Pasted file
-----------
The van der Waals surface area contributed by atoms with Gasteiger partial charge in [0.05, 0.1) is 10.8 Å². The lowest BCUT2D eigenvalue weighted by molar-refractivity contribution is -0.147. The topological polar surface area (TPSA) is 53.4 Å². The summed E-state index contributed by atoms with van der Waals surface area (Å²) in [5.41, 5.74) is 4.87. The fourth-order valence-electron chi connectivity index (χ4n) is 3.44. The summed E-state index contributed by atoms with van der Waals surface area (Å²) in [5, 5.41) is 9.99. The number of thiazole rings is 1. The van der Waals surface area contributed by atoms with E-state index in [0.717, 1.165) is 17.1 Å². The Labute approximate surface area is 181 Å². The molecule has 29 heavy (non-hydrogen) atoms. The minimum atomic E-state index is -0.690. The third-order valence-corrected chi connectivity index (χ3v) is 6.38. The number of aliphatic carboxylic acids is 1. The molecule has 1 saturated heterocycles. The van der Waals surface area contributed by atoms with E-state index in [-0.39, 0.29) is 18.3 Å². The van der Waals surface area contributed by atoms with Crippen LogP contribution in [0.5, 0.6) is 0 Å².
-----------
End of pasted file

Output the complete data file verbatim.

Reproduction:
The van der Waals surface area contributed by atoms with Gasteiger partial charge in [0.05, 0.1) is 10.8 Å². The lowest BCUT2D eigenvalue weighted by molar-refractivity contribution is -0.147. The topological polar surface area (TPSA) is 53.4 Å². The summed E-state index contributed by atoms with van der Waals surface area (Å²) in [5.41, 5.74) is 4.87. The fourth-order valence-electron chi connectivity index (χ4n) is 3.44. The summed E-state index contributed by atoms with van der Waals surface area (Å²) in [5, 5.41) is 9.99. The number of thiazole rings is 1. The van der Waals surface area contributed by atoms with E-state index in [0.717, 1.165) is 17.1 Å². The Labute approximate surface area is 181 Å². The molecule has 29 heavy (non-hydrogen) atoms. The minimum atomic E-state index is -0.690. The third-order valence-corrected chi connectivity index (χ3v) is 6.38. The number of aliphatic carboxylic acids is 1. The molecule has 1 saturated heterocycles. The van der Waals surface area contributed by atoms with E-state index in [-0.39, 0.29) is 18.3 Å². The van der Waals surface area contributed by atoms with Crippen LogP contribution in [0.5, 0.6) is 0 Å².